- “Sorry I’ve been out of touch for the past few weeks…”
- “Unfortunately, the project has turned to be more work intensive than we thought…”
- “We asked for X, when we really needed XXX. Now we’re back asking for more.”
- “I apologize for my inconsistency. I’m accustomed to having a publisher yelling at me, without that, I just procrastinate endlessly.”
Okay, I made the last one up, but I bet it’s true for at least a few projects. But I’m not just posting to complain about all this. After all, it’s only human to make mistakes, especially when it comes to overestimating our abilities (especially our self-discipline). Likewise, there’s no denying that, as much as we like to bash them, publishers do bring certain things to the table: forcing everyone to stick to a schedule, cutting costs at every corner, saying “NO” to things that would disrupt the schedule or the budget. Kickstarter-funded developers, of course, are still accountable, but the folks who funded them aren’t in a position to get their money back or fire them.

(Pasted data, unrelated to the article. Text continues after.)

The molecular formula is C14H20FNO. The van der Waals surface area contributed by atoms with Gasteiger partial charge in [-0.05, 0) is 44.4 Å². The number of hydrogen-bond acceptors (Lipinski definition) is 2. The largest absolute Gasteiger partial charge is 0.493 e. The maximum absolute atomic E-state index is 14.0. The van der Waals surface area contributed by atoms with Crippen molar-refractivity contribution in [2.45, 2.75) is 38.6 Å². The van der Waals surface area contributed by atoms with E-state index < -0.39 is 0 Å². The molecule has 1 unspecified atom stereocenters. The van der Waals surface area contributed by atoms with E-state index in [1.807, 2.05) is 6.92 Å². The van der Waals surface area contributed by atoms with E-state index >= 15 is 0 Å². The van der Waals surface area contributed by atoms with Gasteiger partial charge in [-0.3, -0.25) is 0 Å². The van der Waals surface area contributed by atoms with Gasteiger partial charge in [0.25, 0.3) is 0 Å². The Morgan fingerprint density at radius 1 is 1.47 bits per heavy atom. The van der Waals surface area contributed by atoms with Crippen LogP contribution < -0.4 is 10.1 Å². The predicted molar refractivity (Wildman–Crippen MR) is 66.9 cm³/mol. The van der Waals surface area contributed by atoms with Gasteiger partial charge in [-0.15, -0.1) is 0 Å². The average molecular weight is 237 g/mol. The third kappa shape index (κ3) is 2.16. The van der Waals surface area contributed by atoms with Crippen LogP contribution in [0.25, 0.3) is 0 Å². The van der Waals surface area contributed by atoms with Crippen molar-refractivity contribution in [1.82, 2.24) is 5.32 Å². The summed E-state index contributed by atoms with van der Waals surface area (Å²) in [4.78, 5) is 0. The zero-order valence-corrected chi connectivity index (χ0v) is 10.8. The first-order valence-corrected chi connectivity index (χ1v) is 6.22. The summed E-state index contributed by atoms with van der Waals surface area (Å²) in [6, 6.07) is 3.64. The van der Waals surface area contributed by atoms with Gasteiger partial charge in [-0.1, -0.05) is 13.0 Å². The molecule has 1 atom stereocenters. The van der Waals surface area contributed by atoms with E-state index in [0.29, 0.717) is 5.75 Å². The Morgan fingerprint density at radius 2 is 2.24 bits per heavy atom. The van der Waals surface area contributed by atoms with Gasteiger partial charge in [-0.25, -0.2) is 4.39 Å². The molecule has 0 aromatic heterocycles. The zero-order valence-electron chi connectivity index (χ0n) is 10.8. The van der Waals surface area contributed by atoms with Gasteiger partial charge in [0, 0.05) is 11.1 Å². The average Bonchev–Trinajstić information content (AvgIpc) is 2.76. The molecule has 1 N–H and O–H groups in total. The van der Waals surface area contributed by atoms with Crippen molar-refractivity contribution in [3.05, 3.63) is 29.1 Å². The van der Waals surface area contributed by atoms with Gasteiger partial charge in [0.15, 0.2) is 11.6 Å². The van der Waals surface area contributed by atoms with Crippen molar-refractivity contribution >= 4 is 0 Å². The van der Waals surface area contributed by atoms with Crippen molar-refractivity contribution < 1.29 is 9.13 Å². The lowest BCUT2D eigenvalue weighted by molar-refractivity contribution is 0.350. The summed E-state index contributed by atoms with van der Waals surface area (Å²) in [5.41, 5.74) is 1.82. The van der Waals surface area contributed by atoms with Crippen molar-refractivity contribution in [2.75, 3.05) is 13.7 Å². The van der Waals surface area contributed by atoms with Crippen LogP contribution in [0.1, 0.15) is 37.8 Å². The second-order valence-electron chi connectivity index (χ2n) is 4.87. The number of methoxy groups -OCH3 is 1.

They can, however, and should (I think), have the opportunity to fume at the developers. I think it’d do everyone some good in these situations, in fact, for the guilty developers to make themselves available for a Skype or Hangout (or whatever), where disgruntled funders could tell’em a thing or two. In fact, these “flame sessions,” or “Come to Jesus Meetings,” or whatever you want to call them, would be promised in the Kickstarter proposal. That would almost certainly increase the pressure on the developers to live up to their promises (and keep those promises realistic in the first place). Yes, that’s right–I’m talking about Kickstarter Punishments and Humiliations:
- We will shave our heads if we do not deliver the alpha by this deadline.
- We will play nothing but Yanni at high volumes in our studio every day past the deadline.
- If our CPRG does not have rats in it, we will repeatedly smash our fingers in a rat trap and stream the video live.
Those are just a few ideas off the top of my head.